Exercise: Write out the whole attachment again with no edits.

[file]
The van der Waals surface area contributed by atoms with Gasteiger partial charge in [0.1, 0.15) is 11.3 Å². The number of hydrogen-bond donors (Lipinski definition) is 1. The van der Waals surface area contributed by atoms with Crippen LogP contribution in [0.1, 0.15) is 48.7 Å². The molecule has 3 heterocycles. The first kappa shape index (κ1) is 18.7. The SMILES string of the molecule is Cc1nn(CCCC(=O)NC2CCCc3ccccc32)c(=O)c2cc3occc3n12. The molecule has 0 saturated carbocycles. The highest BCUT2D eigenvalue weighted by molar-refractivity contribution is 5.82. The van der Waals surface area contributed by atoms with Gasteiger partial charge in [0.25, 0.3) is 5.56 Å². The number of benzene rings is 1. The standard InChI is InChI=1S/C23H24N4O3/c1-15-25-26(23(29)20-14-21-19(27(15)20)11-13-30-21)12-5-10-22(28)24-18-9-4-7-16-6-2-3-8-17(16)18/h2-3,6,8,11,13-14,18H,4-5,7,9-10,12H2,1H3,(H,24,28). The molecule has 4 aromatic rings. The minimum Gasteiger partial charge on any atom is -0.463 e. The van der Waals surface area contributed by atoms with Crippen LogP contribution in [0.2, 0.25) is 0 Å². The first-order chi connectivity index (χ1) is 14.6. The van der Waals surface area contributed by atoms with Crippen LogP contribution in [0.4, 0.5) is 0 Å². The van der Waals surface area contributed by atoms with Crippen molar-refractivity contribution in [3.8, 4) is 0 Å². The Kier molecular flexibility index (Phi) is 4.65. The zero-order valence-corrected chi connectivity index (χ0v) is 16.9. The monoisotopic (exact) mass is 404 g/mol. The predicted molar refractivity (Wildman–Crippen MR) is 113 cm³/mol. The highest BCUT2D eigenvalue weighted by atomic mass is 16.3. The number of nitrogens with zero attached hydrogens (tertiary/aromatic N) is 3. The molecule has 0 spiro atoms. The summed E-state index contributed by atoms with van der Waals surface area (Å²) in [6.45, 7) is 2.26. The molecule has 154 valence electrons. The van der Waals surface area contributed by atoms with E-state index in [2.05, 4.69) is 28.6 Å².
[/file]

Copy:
The van der Waals surface area contributed by atoms with Gasteiger partial charge in [0.1, 0.15) is 11.3 Å². The number of hydrogen-bond donors (Lipinski definition) is 1. The van der Waals surface area contributed by atoms with Crippen LogP contribution in [0.1, 0.15) is 48.7 Å². The molecule has 3 heterocycles. The first kappa shape index (κ1) is 18.7. The SMILES string of the molecule is Cc1nn(CCCC(=O)NC2CCCc3ccccc32)c(=O)c2cc3occc3n12. The molecule has 0 saturated carbocycles. The highest BCUT2D eigenvalue weighted by molar-refractivity contribution is 5.82. The van der Waals surface area contributed by atoms with Gasteiger partial charge in [0.25, 0.3) is 5.56 Å². The number of benzene rings is 1. The standard InChI is InChI=1S/C23H24N4O3/c1-15-25-26(23(29)20-14-21-19(27(15)20)11-13-30-21)12-5-10-22(28)24-18-9-4-7-16-6-2-3-8-17(16)18/h2-3,6,8,11,13-14,18H,4-5,7,9-10,12H2,1H3,(H,24,28). The molecule has 4 aromatic rings. The minimum Gasteiger partial charge on any atom is -0.463 e. The van der Waals surface area contributed by atoms with Crippen LogP contribution in [0.2, 0.25) is 0 Å². The first-order chi connectivity index (χ1) is 14.6. The van der Waals surface area contributed by atoms with Crippen LogP contribution in [0.4, 0.5) is 0 Å². The van der Waals surface area contributed by atoms with Crippen molar-refractivity contribution in [3.8, 4) is 0 Å². The Kier molecular flexibility index (Phi) is 4.65. The zero-order valence-corrected chi connectivity index (χ0v) is 16.9. The monoisotopic (exact) mass is 404 g/mol. The predicted molar refractivity (Wildman–Crippen MR) is 113 cm³/mol. The highest BCUT2D eigenvalue weighted by atomic mass is 16.3. The number of nitrogens with zero attached hydrogens (tertiary/aromatic N) is 3. The molecule has 0 spiro atoms. The summed E-state index contributed by atoms with van der Waals surface area (Å²) in [6.45, 7) is 2.26. The molecule has 154 valence electrons. The van der Waals surface area contributed by atoms with E-state index in [2.05, 4.69) is 28.6 Å².